Rosehips suggested uses include as a rich source of Vitamin C, with about 1700-2000 mg per 100 g in dried product; remedy for rheumatoid arthritis; reduces symptoms of knee and hip osteoarthritis; helps the immune system to fight off foreign invaders and out of control cells; facilitates fat metabolism; protects tissues from free radical damage; assists the nervous system by converting certain amino acids into neurotransmitters; prevents scurvy; protects joints and connective tissues; protects adrenal function; ability to prevent urinary bladder infections, and assist in treating dizziness and headaches; used externally in oil form to restore firmness to skin by nourishing and astringing tissue; brewed into a decoction, can also be used to treat constipation; and rose hips contain lots of iron, rose hip tea is used during menstruation to make up for iron loss.
Rosehip Syrup was sold commercially in the UK after the war by a company called Delrosa. English children were paid 3d per lb for rosehips harvested in the autumn to be made into rosehip syrup by the company Delrosa in Wallsend (near Newcastle). For many years after the war, Delrosa brand Rose Hip Syrup was supplied along with Delrosa Orange for babies, through baby clinics throughout the UK.
Rosehip syrup is both delicious and packed with vitamins, particularly vitamin C. It can be served over porridge, yoghurt or ice cream, diluted in a cordial drink, or as part of a cocktail.
1 cup measuring cup
2 large glass or stainless steel bowls
1 cup dried and sifted Rosehips (no seeds)
2L filtered water
1L filtered water
1/2 – 1 cup raw unfiltered honey or sweetener of choice
Optional Spices: Cinnamon, clove, nutmeg
To increase shelf life you can also add some brandy to the syrup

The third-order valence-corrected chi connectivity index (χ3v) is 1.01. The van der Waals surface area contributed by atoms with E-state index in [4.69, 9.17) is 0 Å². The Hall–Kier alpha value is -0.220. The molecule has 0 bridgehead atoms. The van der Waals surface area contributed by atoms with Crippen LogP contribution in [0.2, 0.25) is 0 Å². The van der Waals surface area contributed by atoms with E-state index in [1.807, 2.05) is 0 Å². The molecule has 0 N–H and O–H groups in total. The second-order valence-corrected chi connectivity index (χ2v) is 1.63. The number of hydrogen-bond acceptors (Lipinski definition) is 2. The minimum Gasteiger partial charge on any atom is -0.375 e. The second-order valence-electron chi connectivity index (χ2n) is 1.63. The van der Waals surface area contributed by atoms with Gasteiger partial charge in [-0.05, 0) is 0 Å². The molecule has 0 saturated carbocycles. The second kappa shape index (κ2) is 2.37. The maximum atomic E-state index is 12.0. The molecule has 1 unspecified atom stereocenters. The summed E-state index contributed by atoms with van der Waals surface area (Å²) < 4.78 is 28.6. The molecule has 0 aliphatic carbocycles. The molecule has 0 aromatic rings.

Bring 2L of filtered water to boil, turn down heat to simmer
Gently simmer for 20 minutes, stirring occasionally
Strain Rosehips and put liquid aside. (Rose hips contain small hairs that are irritating to the digestive tract, so it’s really important to strain them out. If you don’t have a super fine mesh sieve, then line a strainer with a few layers of cheesecloth).
You can squeeze the rose hips to get all of the liquid out if need be.
Add 1L water to same pot and bring to a boil
Add the strained rosehips and simmer for 20 minutes
Stain out Rosehips and add the strained liquid to the first batch of liquid
If you are using raw unfiltered honey, gently mix in honey to desired sweetness.
If you are using sugar or another sweetener, clean the pot and add the Rosehip liquid back to the pot then heat the Rosehip liquid to dissolve the sugar.
Store the rose hip syrup in the refrigerator and it will keep for up to 6 months. It can also be frozen for longer storage.
Rose hips have varying levels of natural pectin, and if you happen to get some with a lot of pectin it can sometimes cause the syrup to become more jelly-like, especially after being refrigerated.